Speech by Dr. Björn Kjerfve
President, World Maritime University
10 July 2013 

Your Excellencies, Secretary-General, Secretaries-General Emeritus, Resident Representatives, IMO Representatives, WMU Governors, Faculty, Staff, Alumni, and Friends of WMU, I am overwhelmed by this magnificent recognition of WMU on its 30thAnniversary. I am moved, professionally and personally, by the hospitality of our Chancellor, the Secretary-General Mr. Sekimizu, and thank his staff for all their support over the years. I also want to thank the WMU Governors, the members of the Executive Board, and also its chairperson, Mr. Torben Skaanild. Today we recognize this significant milestone in the unfolding history of the World Maritime University.

On behalf of the WMU, its faculty, staff, students, and alumni, I am deeply touched by the kind words of the eminent speakers who have preceded me this afternoon. I am particularly delighted that besides Mr. Sekimizu, two previous Chancellors have joined us, Mr. O’Neil and Mr. Mitropoulos, who each played such a major and important role in the success of the University. We miss that Dr. Srivastava could not have joined us.

As you know, just last week, WMU celebrated its 30thbirthday on 4 July, the day of the first student intake in Malmö 30 years ago. Looking back, we can see how the University has grown from its tentative beginnings to a leading post-graduate maritime university with an education and research mission for the sake of global maritime capacity building.

I am touched by the support demonstrated by your presence at this event, in recognition of the importance of our work on your behalf. The University may be small in size, but it has a huge impact. By the end of this year, there will be 3,700 graduates, working in national administrations  and ports, shipping companies, maritime academies, and other organizations, including at least two ministers. We are proud of the success of our alumni.

Our work has been made possible by the generous support of many benefactors over the last 30 years. Three, in particular, stand out: The Government of Sweden, the City of Malmö, and the Nippon Foundation and affiliated Ocean Policy Research Foundation. Special thanks go to Infrastructure Minister Elmsäter-Svärd, to the Chairman of the Malmö City Council Mr. Reepalu, and to the Nippon Foundation Chairman Dr. Sasakawa. I would also like to recognize the support from many governments and international organizations.

The University is an achievement that has touched the lives of graduates, their employers and families, and the resident and visiting faculty who have taught them. The University has also had a real effect on the economic growth of developing countries, and we are proud to have played our part in the development of a safe and environmentally sensitive industry. WMU’s mission of capacity building remains critical, even now that half our students are funded by their employer or from private resources.

An important point deserves to be pointed out, WMU belongs to the world; we are not a Swedish institution although we are located in Sweden, but instead WMU belongs to all 170 IMO Member States. This makes it essential that we work to achieve excellence in every aspect of our activities. Anything less would be a betrayal of you.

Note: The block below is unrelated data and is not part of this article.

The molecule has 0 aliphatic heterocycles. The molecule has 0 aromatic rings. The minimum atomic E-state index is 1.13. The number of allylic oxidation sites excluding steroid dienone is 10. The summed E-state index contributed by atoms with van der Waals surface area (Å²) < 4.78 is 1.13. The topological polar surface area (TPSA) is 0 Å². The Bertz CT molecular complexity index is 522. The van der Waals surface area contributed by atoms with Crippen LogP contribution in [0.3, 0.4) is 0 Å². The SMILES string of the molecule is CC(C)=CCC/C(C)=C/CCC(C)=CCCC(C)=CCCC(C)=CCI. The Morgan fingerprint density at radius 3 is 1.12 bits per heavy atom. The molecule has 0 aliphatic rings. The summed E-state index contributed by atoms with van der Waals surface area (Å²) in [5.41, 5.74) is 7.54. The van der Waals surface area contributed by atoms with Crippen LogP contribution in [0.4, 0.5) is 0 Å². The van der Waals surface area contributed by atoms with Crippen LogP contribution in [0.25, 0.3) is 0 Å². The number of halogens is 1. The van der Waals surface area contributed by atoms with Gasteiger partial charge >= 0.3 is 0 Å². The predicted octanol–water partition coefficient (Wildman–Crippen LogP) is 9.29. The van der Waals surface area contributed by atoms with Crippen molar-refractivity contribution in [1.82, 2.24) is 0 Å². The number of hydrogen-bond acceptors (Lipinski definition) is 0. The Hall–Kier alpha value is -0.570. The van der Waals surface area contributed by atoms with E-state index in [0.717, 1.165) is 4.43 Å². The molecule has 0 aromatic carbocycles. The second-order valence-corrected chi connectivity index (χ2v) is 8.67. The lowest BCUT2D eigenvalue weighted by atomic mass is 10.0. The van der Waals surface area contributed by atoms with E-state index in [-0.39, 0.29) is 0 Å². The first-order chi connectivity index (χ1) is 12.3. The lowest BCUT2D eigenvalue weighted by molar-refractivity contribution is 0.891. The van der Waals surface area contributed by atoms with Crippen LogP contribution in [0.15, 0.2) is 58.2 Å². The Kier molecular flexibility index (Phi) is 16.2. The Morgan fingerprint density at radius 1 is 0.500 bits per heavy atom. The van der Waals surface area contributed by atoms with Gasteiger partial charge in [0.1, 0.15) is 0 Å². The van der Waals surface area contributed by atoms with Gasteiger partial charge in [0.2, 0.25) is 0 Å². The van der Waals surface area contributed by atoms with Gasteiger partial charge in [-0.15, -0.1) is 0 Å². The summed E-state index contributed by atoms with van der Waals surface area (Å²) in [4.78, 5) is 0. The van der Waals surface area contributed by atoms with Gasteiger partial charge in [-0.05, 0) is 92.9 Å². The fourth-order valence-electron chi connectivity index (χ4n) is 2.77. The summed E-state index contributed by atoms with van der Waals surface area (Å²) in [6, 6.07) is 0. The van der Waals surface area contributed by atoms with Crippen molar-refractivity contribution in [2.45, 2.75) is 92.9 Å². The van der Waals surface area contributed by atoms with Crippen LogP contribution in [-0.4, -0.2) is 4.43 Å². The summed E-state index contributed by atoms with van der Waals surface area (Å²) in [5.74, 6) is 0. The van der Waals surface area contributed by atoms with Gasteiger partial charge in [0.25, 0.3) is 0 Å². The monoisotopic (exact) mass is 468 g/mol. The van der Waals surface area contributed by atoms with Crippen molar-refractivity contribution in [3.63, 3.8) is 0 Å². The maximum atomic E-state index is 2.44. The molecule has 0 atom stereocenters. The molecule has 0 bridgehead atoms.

At WMU, we have dared to dream big dreams. In just three decades, we have established an international reputation in both teaching and research at the highest level. Having been the President for the past 4 years, I am particularly proud to report that:

  • WMU has accomplished a financial turn-around after 2009 and been able to rebuild the Reserve Fund to its record level in 2006 just before the financial crisis;
  • Reinvigorated the enrollment in the M.Sc. program in Maritime Affairs with an intake of more than M.Sc. 104 students three years in a row, with maybe 115 coming this fall to Malmö; Shanghai and Dalian, we award another 75 or so M.Sc. degrees annually;
  • Established an active research and Ph.D. program in Maritime Affairs;
  • Replaced 55% of the faculty in a transparent process, an over-turn because of retirements, moving the University into a position of excellence with Ph.D.-level very capable maritime faculty, many with seafaring backgrounds;
  • Worked closely with the City of Malmö to design and bring about the new WMU facility, moving from a dream to a reality in late 2014.

I thank the WMU faculty and staff for their hard work. We can now build on these recent accomplishments with new strategic directions. A succession of excellent intakes to our M.Sc. and Ph.D. programs has demonstrated your support for the value of what we do. WMU, the University of the IMO Member States, educates the maritime leaders of tomorrow.

To safeguard our future, to make sure that we can continue to offer you our committed service to maritime excellence and capacity building, we are now working to make convincing arguments and establish an Endowment Fund for the sake of the long-term sustainability of WMU. I am looking forward to work with all of you here tonight to achieve this goal with your support during the years to come.

I would like to finish by thanking all of you for joining this celebration. Thanks also to the Secretary-General and his staff for organizing this afternoon’s event, and to the constellation of speakers. Your support means more to WMU and our graduates than I can express.

Please remember that although WMU is located in Sweden, WMU is in fact your University, the University of the 170 IMO Member States. WMU educates the maritime leaders for the future.

Thank you!